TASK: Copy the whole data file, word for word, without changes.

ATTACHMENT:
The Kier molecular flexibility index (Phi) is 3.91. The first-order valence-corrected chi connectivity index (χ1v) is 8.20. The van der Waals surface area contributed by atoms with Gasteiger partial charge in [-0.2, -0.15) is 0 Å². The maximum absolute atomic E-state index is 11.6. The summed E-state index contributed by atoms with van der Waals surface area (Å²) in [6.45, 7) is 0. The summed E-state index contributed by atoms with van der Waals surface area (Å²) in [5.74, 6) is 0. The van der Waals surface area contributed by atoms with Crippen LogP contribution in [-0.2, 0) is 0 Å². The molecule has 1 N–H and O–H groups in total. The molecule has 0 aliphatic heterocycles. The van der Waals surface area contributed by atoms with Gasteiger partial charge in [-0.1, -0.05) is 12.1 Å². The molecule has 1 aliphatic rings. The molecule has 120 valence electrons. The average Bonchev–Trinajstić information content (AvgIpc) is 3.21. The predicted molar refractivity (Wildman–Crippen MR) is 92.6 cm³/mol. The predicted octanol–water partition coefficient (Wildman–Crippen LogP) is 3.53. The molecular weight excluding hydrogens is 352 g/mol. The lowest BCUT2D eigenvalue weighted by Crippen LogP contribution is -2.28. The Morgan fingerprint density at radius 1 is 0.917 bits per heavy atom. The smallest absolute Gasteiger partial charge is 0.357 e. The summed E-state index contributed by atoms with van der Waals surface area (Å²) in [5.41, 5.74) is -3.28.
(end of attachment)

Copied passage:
The Kier molecular flexibility index (Phi) is 3.91. The first-order valence-corrected chi connectivity index (χ1v) is 8.20. The van der Waals surface area contributed by atoms with Gasteiger partial charge in [-0.2, -0.15) is 0 Å². The maximum absolute atomic E-state index is 11.6. The summed E-state index contributed by atoms with van der Waals surface area (Å²) in [6.45, 7) is 0. The summed E-state index contributed by atoms with van der Waals surface area (Å²) in [5.74, 6) is 0. The van der Waals surface area contributed by atoms with Crippen LogP contribution in [-0.2, 0) is 0 Å². The molecule has 1 N–H and O–H groups in total. The molecule has 0 aliphatic heterocycles. The van der Waals surface area contributed by atoms with Gasteiger partial charge in [-0.1, -0.05) is 12.1 Å². The molecule has 1 aliphatic rings. The molecule has 120 valence electrons. The average Bonchev–Trinajstić information content (AvgIpc) is 3.21. The predicted molar refractivity (Wildman–Crippen MR) is 92.6 cm³/mol. The predicted octanol–water partition coefficient (Wildman–Crippen LogP) is 3.53. The molecular weight excluding hydrogens is 352 g/mol. The lowest BCUT2D eigenvalue weighted by Crippen LogP contribution is -2.28. The Morgan fingerprint density at radius 1 is 0.917 bits per heavy atom. The smallest absolute Gasteiger partial charge is 0.357 e. The summed E-state index contributed by atoms with van der Waals surface area (Å²) in [5.41, 5.74) is -3.28.